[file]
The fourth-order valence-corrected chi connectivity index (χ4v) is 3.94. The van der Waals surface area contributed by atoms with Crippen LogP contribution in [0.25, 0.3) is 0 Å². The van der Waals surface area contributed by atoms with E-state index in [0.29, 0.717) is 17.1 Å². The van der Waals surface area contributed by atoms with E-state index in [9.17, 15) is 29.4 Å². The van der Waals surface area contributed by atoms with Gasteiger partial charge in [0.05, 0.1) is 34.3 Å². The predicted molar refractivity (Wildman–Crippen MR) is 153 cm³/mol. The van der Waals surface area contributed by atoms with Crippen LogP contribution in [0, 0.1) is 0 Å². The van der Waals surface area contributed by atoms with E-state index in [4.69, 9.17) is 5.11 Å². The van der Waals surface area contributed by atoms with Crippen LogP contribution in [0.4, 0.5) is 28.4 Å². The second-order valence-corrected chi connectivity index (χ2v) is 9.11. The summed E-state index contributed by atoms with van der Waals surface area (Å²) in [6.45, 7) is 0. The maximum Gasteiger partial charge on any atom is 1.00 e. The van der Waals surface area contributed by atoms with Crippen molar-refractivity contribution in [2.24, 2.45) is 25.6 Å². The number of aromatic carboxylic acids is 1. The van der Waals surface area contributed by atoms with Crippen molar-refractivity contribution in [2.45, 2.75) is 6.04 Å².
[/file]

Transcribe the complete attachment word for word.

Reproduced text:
The fourth-order valence-corrected chi connectivity index (χ4v) is 3.94. The van der Waals surface area contributed by atoms with Crippen LogP contribution in [0.25, 0.3) is 0 Å². The van der Waals surface area contributed by atoms with E-state index in [0.29, 0.717) is 17.1 Å². The van der Waals surface area contributed by atoms with E-state index in [9.17, 15) is 29.4 Å². The van der Waals surface area contributed by atoms with Gasteiger partial charge in [0.05, 0.1) is 34.3 Å². The predicted molar refractivity (Wildman–Crippen MR) is 153 cm³/mol. The van der Waals surface area contributed by atoms with Crippen LogP contribution in [0, 0.1) is 0 Å². The van der Waals surface area contributed by atoms with E-state index in [4.69, 9.17) is 5.11 Å². The van der Waals surface area contributed by atoms with Crippen LogP contribution in [0.4, 0.5) is 28.4 Å². The second-order valence-corrected chi connectivity index (χ2v) is 9.11. The summed E-state index contributed by atoms with van der Waals surface area (Å²) in [6.45, 7) is 0. The maximum Gasteiger partial charge on any atom is 1.00 e. The van der Waals surface area contributed by atoms with Crippen molar-refractivity contribution in [2.24, 2.45) is 25.6 Å². The number of aromatic carboxylic acids is 1. The van der Waals surface area contributed by atoms with Crippen molar-refractivity contribution in [2.45, 2.75) is 6.04 Å².